I heard a commentator on one of the 24-hour news channels use the non-word dis-focus last week. At first, I thought that it was a grammatical hiccup, but then he used it thrice more.
He was talking about one of the political parties using one issue to dis-focus the country from another issue. Did he really think that dis-focus was a word? Did he just draw a blank four times when trying to think of the word distract? And if he did draw a blank, couldn’t he have just said take the focus off? I wish I knew the answer to at least one of these questions.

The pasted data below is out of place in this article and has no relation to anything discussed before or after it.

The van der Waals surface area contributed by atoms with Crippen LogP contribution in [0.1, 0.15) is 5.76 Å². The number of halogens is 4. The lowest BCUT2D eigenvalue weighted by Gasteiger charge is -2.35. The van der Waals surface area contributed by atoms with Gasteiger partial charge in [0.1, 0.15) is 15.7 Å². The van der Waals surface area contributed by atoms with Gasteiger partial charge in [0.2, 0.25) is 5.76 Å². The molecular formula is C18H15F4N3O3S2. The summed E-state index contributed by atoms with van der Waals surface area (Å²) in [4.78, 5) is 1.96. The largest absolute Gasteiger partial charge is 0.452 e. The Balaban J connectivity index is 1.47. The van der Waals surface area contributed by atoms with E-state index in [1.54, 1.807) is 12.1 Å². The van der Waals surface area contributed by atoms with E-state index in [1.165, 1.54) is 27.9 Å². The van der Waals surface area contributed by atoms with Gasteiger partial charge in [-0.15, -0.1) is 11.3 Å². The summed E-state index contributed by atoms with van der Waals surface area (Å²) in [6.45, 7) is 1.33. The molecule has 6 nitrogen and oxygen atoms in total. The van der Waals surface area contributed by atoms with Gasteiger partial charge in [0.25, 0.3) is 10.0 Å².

I was so jarred by the commentator’s repeated use of dis-focus that I, myself, became dis-focused—-I mean distracted—-and lost interest in what he was saying. That’s something to consider when trying to make yourself sound smarter by using non-words: People will often become so distracted by your grammar that your message will be lost. It’s better to stick with simple, straightforward, standard language.